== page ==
Exercise Essentials Try this movement if you are experiencing ankle pain.
ROASTED VEGETABLES INGREDIENTS • Baby Carrots • Brussel Sprouts
• 1/4 cup Italian Bread crumbs • 3 - 4 tbsp of Olive Oil • Salt and Pepper to taste • Gallon size Ziplock Bag
Helps Ankle Pain
SEATED AROM ANKLE INVERSION Seated in a chair, start by slowly bending your ankles inwards. Relax your foot back to the start position in a controlled manner. Repeat 10 times.
• Broccoli • Zucchini • Sweet Potatoes • 1 Bag of Parmesan cheese
INSTRUCTIONS Preheat oven to 450. Cut up all your vegetables into bite size pieces, add all ingredients to the Ziplock bag, close and shake until all vegetables are well coated. You may need more Olive oil depending on the amount of vegetables you use. Spread the vegetables in a even layer on a large cookie sheet, (I line with aluminum foil for easier clean up). Roast for 25-30 minutes or until the vegetables are tender. You can adjust this recipe to make as much or as little as you like.
CALL TODAY! 518.203.6761
In The Community
Patient Success Spotlight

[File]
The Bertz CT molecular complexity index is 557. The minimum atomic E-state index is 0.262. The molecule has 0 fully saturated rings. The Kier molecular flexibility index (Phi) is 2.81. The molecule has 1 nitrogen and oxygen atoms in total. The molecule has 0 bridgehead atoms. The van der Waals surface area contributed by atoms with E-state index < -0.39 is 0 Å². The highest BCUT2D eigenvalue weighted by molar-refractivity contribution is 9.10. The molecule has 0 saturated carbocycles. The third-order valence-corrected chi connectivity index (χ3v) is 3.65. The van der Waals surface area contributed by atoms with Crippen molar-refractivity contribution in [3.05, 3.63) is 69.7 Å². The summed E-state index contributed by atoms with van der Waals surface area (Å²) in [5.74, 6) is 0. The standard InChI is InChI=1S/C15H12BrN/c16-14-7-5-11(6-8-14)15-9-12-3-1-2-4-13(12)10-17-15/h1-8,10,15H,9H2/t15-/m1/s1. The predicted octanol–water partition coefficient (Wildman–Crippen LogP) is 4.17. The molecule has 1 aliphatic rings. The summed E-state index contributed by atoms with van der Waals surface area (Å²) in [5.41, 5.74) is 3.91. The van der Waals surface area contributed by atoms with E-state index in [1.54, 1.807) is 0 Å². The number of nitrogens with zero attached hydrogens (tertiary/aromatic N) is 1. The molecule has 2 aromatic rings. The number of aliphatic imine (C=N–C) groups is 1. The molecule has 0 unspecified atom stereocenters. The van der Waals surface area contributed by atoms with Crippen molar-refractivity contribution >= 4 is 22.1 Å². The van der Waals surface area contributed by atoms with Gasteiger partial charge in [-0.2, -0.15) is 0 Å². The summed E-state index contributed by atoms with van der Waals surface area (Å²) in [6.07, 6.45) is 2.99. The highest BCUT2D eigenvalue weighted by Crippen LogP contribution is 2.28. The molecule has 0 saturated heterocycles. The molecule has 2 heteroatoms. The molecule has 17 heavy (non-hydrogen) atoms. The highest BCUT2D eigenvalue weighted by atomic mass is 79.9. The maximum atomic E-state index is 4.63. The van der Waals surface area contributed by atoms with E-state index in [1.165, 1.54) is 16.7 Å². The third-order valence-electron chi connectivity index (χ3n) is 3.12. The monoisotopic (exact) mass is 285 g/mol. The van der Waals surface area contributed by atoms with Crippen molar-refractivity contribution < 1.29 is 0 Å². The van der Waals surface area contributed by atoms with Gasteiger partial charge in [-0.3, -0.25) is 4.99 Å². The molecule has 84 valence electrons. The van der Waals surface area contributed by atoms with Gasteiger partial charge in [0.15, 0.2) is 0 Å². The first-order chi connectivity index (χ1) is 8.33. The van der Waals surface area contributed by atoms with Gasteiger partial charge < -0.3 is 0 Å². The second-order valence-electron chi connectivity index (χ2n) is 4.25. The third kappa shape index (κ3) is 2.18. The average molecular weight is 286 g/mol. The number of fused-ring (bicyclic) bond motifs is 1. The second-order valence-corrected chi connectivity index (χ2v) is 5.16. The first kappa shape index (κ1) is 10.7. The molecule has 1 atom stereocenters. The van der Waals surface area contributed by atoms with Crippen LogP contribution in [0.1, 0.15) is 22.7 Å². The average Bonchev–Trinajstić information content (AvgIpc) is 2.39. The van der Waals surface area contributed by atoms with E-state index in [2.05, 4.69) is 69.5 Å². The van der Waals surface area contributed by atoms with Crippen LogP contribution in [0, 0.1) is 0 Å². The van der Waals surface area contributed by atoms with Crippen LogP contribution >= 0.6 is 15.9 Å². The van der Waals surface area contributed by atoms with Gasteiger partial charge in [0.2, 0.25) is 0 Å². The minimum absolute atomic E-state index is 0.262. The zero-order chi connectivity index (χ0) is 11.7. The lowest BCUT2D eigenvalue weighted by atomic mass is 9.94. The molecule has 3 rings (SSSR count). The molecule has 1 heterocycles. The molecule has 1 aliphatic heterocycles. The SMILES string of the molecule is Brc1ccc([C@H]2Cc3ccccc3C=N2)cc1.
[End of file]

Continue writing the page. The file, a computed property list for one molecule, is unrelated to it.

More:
We had the privilege of meeting 32 young athletes last month from Hudson Valley Community College Baseball team and put them through the Functional Movement Screen (FMS) consisting of 7 movement patterns:
• Overhead Deep squat • Straight Leg Raise • In-line Lunge • Shoulder Mobility
• Hurdle step • Rotary Stability • Trunk Stability Push-Up
After 7 stations were completed, each student athlete was provided with their individual FMS score which indicates a Low, Medium, or High risk of injury. We were able to offer correctional exercises, 1 on 1 screens to address specific limitations, and PT treatments for those with a High risk of injury score. To schedule a screening for your athlete or team please email Erin directly at Erin@Choiceptny.com**
Thank You to the Watervliet Fire Department for inviting us into your station for an informational workshop on Low Back Pain and Sciatica last month! Not only were we privileged to learn the history about WFD, and meet some of the areas finest firemen, we now better understand the physical demands of your day. Thanks again for all you do!
“Go Home Safe”
Gratefully, Erin : )